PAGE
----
The brothers have been performing together since childhood, when they fell under the influence of their blues-singing father, Big Daddy Kinsey.
The Kinsey Report has traveled a long road since its origin in a Gary, Ind., church.
Today the Kinsey brothers -- Kenneth, bassist; Donald (who had stints with Bob Marley and Peter Tosh), lead guitar and vocals; and Ralph, drums -- are in the midst of promoting their third Alligator Records release, "Smoke and Steel."
The Kinsey Report will perform its blues-based rock Saturday night at the Grand Emporium in Kansas City, Mo.
The band plays a variety of shows during any year. The brothers will perform next month at some festivals in Brazil and are planning a European tour next year. In the past, they've performed with Living Colour, Albert Collins and Dr. John.
Although it's easy to call the group a blues band, the Kinsey brothers draw from several influences and incorporate musical styles ranging from funk to reggae to rock to straight blues.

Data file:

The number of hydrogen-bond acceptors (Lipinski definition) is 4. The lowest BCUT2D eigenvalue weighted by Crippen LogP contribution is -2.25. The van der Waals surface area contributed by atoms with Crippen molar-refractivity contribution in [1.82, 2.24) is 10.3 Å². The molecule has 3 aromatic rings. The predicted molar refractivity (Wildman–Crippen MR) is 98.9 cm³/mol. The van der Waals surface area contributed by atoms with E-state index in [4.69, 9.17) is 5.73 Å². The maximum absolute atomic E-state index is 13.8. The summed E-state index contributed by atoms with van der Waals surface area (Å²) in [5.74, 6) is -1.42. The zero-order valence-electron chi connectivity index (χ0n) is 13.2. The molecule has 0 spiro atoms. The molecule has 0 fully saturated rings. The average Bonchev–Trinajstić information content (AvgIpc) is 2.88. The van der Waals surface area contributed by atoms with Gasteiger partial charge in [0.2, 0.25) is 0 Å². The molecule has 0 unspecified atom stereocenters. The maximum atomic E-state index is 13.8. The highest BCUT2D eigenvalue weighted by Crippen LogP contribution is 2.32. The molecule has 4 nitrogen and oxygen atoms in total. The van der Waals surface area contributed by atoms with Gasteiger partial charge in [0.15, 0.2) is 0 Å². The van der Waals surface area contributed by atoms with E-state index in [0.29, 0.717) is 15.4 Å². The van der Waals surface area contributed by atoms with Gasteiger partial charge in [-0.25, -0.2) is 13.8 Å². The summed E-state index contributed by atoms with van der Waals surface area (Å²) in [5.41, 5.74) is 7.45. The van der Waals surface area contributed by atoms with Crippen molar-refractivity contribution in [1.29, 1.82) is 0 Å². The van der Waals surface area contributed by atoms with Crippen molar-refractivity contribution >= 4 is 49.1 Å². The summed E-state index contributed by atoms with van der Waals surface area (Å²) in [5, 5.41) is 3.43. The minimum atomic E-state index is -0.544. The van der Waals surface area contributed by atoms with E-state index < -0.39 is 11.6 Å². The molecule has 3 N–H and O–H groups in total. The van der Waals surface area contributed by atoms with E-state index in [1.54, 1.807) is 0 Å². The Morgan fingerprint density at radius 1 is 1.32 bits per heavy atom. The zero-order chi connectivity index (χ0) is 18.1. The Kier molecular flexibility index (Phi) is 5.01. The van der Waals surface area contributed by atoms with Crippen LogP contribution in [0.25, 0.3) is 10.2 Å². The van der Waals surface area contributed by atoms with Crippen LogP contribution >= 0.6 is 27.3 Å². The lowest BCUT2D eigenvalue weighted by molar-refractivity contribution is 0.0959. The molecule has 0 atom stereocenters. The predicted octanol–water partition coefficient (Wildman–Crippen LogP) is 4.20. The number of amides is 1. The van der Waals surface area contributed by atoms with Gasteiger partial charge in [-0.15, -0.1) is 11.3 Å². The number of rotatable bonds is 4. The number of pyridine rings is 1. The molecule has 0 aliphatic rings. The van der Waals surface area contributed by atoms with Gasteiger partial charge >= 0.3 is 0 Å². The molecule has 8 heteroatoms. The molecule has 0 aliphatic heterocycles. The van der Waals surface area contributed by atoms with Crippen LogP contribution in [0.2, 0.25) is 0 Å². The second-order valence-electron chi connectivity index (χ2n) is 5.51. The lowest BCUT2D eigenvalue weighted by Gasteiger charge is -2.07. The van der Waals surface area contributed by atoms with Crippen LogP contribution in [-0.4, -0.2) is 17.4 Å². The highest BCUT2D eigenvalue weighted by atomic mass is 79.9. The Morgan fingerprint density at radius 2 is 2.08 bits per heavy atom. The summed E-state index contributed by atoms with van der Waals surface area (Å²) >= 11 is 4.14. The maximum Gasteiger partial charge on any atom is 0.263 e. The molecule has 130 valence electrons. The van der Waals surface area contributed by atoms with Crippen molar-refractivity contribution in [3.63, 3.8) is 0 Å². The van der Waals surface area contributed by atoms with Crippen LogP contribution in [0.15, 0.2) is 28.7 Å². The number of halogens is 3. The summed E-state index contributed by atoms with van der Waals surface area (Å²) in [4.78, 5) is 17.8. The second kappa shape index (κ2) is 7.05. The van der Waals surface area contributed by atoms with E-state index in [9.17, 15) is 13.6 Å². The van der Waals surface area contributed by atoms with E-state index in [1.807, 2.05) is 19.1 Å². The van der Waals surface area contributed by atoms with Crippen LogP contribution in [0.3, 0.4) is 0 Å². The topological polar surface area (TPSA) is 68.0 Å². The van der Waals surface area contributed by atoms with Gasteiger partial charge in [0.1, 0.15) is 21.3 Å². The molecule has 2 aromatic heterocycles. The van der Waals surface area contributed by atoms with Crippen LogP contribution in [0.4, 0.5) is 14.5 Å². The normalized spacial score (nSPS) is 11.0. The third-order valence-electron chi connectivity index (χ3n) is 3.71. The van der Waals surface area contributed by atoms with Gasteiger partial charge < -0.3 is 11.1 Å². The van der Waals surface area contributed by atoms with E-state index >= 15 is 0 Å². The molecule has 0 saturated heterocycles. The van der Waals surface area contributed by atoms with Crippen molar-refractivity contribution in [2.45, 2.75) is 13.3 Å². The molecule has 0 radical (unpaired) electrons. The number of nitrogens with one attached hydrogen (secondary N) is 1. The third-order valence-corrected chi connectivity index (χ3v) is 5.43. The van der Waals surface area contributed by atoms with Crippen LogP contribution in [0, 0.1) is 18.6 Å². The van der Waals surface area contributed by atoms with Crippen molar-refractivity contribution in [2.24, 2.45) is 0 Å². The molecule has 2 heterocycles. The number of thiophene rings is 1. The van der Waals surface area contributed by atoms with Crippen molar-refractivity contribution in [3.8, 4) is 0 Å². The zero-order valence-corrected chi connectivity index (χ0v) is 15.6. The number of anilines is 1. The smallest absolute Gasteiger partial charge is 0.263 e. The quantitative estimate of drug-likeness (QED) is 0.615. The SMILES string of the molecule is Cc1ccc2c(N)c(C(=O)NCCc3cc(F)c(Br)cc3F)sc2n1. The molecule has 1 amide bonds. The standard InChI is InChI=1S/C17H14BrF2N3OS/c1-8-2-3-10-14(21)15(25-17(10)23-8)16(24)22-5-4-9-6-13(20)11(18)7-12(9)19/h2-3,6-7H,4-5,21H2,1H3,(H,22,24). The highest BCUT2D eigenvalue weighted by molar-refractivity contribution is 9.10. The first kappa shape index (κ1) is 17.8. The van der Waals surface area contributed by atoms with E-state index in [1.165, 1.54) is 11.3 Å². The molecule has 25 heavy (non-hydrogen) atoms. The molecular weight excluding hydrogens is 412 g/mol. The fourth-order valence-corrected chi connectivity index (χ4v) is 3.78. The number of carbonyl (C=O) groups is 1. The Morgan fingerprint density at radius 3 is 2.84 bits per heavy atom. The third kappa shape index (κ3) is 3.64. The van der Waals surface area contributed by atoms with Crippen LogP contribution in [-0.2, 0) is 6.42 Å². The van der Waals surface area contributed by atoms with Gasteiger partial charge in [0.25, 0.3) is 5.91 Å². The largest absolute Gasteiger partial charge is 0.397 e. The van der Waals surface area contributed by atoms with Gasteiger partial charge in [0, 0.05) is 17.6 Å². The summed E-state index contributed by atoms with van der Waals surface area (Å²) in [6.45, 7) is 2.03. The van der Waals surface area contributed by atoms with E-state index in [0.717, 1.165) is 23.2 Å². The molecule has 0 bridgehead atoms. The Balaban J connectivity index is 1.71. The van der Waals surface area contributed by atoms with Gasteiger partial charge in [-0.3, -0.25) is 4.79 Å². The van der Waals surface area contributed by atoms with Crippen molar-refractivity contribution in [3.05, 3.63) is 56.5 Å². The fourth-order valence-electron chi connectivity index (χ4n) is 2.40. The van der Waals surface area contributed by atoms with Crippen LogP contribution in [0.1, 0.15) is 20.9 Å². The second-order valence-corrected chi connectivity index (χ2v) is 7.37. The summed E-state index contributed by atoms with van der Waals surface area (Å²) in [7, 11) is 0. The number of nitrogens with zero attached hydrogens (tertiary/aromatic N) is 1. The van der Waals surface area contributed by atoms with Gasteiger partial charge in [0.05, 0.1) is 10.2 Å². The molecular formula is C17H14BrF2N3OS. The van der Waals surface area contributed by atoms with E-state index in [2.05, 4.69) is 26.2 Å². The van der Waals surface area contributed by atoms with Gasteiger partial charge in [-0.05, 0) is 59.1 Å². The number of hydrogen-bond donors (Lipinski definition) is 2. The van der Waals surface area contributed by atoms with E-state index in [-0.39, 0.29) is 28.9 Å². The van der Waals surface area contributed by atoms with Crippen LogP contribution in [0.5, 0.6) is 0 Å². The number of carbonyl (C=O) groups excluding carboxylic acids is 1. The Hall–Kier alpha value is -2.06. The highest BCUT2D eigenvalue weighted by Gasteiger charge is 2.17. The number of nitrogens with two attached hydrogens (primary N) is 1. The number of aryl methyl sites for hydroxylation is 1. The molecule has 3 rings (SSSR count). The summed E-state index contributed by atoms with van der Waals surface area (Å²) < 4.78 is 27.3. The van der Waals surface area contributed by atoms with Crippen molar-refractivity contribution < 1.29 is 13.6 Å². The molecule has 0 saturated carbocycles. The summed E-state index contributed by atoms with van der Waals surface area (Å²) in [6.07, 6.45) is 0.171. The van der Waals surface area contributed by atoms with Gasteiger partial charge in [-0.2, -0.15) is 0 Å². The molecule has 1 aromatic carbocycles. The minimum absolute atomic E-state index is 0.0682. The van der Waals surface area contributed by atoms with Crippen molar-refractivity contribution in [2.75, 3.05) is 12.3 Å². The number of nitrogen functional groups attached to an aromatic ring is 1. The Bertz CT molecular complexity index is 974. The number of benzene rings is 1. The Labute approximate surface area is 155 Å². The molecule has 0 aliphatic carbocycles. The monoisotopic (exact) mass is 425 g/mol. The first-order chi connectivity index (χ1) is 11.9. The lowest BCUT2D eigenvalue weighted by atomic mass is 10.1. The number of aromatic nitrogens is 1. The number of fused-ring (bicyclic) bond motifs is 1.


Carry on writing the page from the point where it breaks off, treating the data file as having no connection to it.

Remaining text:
From their early days in Indiana, music-making has always been a family affair. Their earliest influence can be traced to their grandfather, who was a preacher in the Pentecostal Church of Christ. The church services were music-oriented and formed the cornerstone of the band.
The boys' father, Big Daddy Kinsey, helped them take their next step when he caught the blues bug. The boys spent their teen-age years touring with Big Daddy Kinsey and His Fabulous Sons. Other influences during this time were Jimmy Reed, Muddy Waters, B.B. King and Junior Parker.
The Kinsey brothers are happy to be reunited with Alligator Records after an unsuccessful major label foray.
"Just because it's a major label doesn't mean that major things are going to happen," Kenneth said.
The brothers said they didn't get the support they needed from the major record label. So now they've returned to Alligator Records, which released their two albums, "Edge of the City" and "Midnight Drive."
The band says it has lacked focus in the past and has now corralled its musical styles into a solid sound.
"When you draw from a lot of influences it's good for creativity, but it can hurt you," Kenneth said. "You can write good songs, but it can go in too many directions if you put them all in."
After some road work, The Kinsey Report will be ready to return to the studio for its next album.
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